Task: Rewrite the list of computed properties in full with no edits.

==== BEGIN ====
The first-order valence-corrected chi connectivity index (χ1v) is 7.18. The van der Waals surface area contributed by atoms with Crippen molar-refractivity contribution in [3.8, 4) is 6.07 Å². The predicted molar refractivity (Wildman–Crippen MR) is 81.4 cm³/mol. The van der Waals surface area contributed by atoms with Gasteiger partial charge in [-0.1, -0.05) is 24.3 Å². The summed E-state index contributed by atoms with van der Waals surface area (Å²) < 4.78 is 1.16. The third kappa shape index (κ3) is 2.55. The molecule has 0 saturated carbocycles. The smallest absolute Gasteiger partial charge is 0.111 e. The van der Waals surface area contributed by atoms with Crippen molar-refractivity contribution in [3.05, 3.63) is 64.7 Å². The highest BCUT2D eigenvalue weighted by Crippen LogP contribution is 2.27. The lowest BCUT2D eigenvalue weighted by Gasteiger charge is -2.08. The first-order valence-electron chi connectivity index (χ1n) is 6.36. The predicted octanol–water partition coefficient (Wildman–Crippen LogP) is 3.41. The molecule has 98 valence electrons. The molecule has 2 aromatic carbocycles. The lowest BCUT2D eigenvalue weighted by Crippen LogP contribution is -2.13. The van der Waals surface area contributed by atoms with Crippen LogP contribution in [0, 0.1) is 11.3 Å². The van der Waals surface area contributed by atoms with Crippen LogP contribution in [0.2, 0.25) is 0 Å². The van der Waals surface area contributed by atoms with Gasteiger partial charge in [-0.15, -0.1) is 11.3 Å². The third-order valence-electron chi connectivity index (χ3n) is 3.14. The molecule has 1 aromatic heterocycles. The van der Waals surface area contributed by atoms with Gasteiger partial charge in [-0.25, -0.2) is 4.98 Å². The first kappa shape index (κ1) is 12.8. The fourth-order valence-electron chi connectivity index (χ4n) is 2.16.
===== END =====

The first-order valence-corrected chi connectivity index (χ1v) is 7.18. The van der Waals surface area contributed by atoms with Crippen molar-refractivity contribution in [3.8, 4) is 6.07 Å². The predicted molar refractivity (Wildman–Crippen MR) is 81.4 cm³/mol. The van der Waals surface area contributed by atoms with Gasteiger partial charge in [-0.1, -0.05) is 24.3 Å². The summed E-state index contributed by atoms with van der Waals surface area (Å²) < 4.78 is 1.16. The third kappa shape index (κ3) is 2.55. The molecule has 0 saturated carbocycles. The smallest absolute Gasteiger partial charge is 0.111 e. The van der Waals surface area contributed by atoms with Crippen molar-refractivity contribution in [3.05, 3.63) is 64.7 Å². The highest BCUT2D eigenvalue weighted by Crippen LogP contribution is 2.27. The lowest BCUT2D eigenvalue weighted by Gasteiger charge is -2.08. The first-order valence-electron chi connectivity index (χ1n) is 6.36. The predicted octanol–water partition coefficient (Wildman–Crippen LogP) is 3.41. The molecule has 98 valence electrons. The molecule has 2 aromatic carbocycles. The lowest BCUT2D eigenvalue weighted by Crippen LogP contribution is -2.13. The van der Waals surface area contributed by atoms with Crippen LogP contribution in [0, 0.1) is 11.3 Å². The van der Waals surface area contributed by atoms with Crippen LogP contribution in [0.2, 0.25) is 0 Å². The van der Waals surface area contributed by atoms with Gasteiger partial charge in [-0.15, -0.1) is 11.3 Å². The third-order valence-electron chi connectivity index (χ3n) is 3.14. The molecule has 1 aromatic heterocycles. The van der Waals surface area contributed by atoms with Gasteiger partial charge in [-0.25, -0.2) is 4.98 Å². The first kappa shape index (κ1) is 12.8. The fourth-order valence-electron chi connectivity index (χ4n) is 2.16.